Would every man steal and cheat if he had a magic ring that could make him invisible? Is it better to be just or unjust? “Wherever a man feels he can safely be unjust, there he is unjust” ?
Is it the greatest thing in life to aspire for “the way” to be unjust wherever you can safely be so, as Thrasymachus claims? Socrates had dedicated most of his life to get to the bottom of these kinda bottomless ethical questions. And the showdown takes place in Piraeus, near Athens, at the festival of Bendindea.
In order to explore how being just and unjust affects persons and states they created an analogy of a state, or The Republic, for the sake of their discussion. Socrates is known for being big on analogies, and thanx to sharp minds in the crowd, not everyone was satisfied with his conclusion that being just is better because he debunked Thrasymachus arguments for injustice; by proclaiming that the just are (usually) the wise and the superior; and the unjust are usually the ignorant and foul, sometimes as bad as deformed and villainish – depending on what analogy Socrates was making about them.
He had some difficulty explaining how the various things affect the human psyche, it wasn’t until almost 2 millennia later that real empirical studies of some the things they were talking about were being practiced on a large scale. Psychological studies and so forth. The average person, or perhaps most, didn’t have any clue that the brain had anything to do with though. Such thoughts weren’t able to cross a person’s mind with the same level of depth and understanding we’ve had for the past few hundred years. But on this day near Athens, some deep thinkers of various ethical understandings got together for a very long discussion.
Understanding where justice lies in a state as whole, Socrates said, you can see it more clearly in individuals – in your self. So while they built the state and saw how it become more excellent and how it deteriorated, they got deeper into where justice lies. This is after accepting the analogies that fancy justice is the same as wisdom and so forth; and the arguments somewhat drifts into Platos paradoxes of “things that are the same must be same throughout or it’s not ‘same'” sometimes.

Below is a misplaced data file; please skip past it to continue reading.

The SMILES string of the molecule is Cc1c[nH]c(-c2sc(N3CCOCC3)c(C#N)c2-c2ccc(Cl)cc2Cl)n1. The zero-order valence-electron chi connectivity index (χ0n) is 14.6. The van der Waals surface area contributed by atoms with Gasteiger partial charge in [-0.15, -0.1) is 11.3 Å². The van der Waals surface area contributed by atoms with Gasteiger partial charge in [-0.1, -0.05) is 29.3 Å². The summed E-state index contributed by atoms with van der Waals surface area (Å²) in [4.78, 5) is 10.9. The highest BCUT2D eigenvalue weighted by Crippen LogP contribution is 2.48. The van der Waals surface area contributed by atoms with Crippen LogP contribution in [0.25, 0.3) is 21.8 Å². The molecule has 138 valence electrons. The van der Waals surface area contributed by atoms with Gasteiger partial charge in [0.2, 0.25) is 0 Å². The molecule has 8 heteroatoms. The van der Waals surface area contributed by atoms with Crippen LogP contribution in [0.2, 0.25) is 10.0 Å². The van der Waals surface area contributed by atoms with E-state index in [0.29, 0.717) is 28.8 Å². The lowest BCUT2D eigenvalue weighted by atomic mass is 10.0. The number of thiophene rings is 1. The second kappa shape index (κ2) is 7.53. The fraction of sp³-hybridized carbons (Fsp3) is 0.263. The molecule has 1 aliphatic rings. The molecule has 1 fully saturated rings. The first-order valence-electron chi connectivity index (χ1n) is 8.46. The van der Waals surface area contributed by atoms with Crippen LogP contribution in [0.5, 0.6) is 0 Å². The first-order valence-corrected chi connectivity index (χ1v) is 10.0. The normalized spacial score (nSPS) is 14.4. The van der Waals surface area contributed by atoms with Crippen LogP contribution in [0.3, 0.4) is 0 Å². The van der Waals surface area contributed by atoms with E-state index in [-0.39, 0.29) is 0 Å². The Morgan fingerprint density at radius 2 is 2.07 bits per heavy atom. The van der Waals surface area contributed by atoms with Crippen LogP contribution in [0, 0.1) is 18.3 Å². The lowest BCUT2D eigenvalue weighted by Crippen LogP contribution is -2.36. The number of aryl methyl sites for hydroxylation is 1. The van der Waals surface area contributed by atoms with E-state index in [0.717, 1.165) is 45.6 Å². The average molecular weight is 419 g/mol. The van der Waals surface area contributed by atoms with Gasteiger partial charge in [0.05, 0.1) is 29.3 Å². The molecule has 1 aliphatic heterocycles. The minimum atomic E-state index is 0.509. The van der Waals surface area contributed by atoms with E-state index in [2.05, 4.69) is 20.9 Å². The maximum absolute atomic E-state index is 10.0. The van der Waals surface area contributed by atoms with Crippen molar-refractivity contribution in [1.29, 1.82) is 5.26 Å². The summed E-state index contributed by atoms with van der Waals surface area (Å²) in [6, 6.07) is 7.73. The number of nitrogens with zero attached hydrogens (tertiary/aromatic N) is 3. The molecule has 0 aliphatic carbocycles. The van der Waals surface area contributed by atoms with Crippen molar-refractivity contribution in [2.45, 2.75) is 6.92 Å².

For the state to be most beneficial/industrious, as well as just, they almost conclude, every citizen must be dedicated to his main “job”, that which he is best fittet for by nature. While should you multitask your skills, you’ll deteriorate – that is you (your self) as well as the state.
This of course begets questions of individual happiness; whether or not this kind of state/society is possible and so forth. Lots of interesting conversation subjects, and a cool read (or group read) for everyone.
Educational. Mostly an overview over some quantum mechanic principles for the layman.
The book is kind-of all over the place. We basically follow all of Siddhartha’s mood swings. But there isn’t enough character development to understand how over two or three pages he goes from being a stoic resisting some girl, to falling head over heels for another one (a prostitute?). Or how he’s laughing at people’s money-hungriness and material attachments, then a few pages later he’s addicted to gambling. A few lines of metaphorical poetry to explain how he changed that way was’t enough for me.
Who is this Siddhartha anyway? It’s not Gotama Siddhartha, I believe.